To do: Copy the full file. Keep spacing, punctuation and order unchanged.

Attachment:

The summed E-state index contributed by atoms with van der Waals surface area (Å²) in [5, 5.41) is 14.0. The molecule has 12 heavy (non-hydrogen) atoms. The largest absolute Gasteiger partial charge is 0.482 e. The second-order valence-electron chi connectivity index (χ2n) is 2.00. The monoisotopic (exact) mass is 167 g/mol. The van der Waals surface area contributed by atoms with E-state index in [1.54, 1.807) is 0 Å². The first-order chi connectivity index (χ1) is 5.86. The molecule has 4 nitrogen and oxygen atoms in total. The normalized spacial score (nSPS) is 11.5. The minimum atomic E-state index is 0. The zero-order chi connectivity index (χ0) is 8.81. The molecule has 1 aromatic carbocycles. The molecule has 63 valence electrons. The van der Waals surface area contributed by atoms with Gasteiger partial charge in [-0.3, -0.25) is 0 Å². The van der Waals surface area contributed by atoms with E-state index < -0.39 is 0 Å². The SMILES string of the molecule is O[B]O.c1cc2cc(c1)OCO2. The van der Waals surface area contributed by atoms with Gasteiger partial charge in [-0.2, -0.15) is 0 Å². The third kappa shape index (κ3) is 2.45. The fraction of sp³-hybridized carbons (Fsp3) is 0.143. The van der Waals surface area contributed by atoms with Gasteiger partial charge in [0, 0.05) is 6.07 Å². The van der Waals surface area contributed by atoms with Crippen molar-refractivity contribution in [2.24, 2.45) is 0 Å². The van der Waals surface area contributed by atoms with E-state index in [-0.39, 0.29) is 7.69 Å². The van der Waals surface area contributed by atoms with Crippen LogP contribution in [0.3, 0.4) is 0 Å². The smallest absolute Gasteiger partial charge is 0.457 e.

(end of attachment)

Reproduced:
The summed E-state index contributed by atoms with van der Waals surface area (Å²) in [5, 5.41) is 14.0. The molecule has 12 heavy (non-hydrogen) atoms. The largest absolute Gasteiger partial charge is 0.482 e. The second-order valence-electron chi connectivity index (χ2n) is 2.00. The monoisotopic (exact) mass is 167 g/mol. The van der Waals surface area contributed by atoms with E-state index in [1.54, 1.807) is 0 Å². The first-order chi connectivity index (χ1) is 5.86. The molecule has 4 nitrogen and oxygen atoms in total. The normalized spacial score (nSPS) is 11.5. The minimum atomic E-state index is 0. The zero-order chi connectivity index (χ0) is 8.81. The molecule has 1 aromatic carbocycles. The molecule has 63 valence electrons. The van der Waals surface area contributed by atoms with Gasteiger partial charge in [-0.3, -0.25) is 0 Å². The van der Waals surface area contributed by atoms with E-state index < -0.39 is 0 Å². The SMILES string of the molecule is O[B]O.c1cc2cc(c1)OCO2. The van der Waals surface area contributed by atoms with Gasteiger partial charge in [-0.2, -0.15) is 0 Å². The third kappa shape index (κ3) is 2.45. The fraction of sp³-hybridized carbons (Fsp3) is 0.143. The van der Waals surface area contributed by atoms with Gasteiger partial charge in [0, 0.05) is 6.07 Å². The van der Waals surface area contributed by atoms with Crippen molar-refractivity contribution in [2.24, 2.45) is 0 Å². The van der Waals surface area contributed by atoms with E-state index in [-0.39, 0.29) is 7.69 Å². The van der Waals surface area contributed by atoms with Crippen LogP contribution in [0.3, 0.4) is 0 Å². The smallest absolute Gasteiger partial charge is 0.457 e.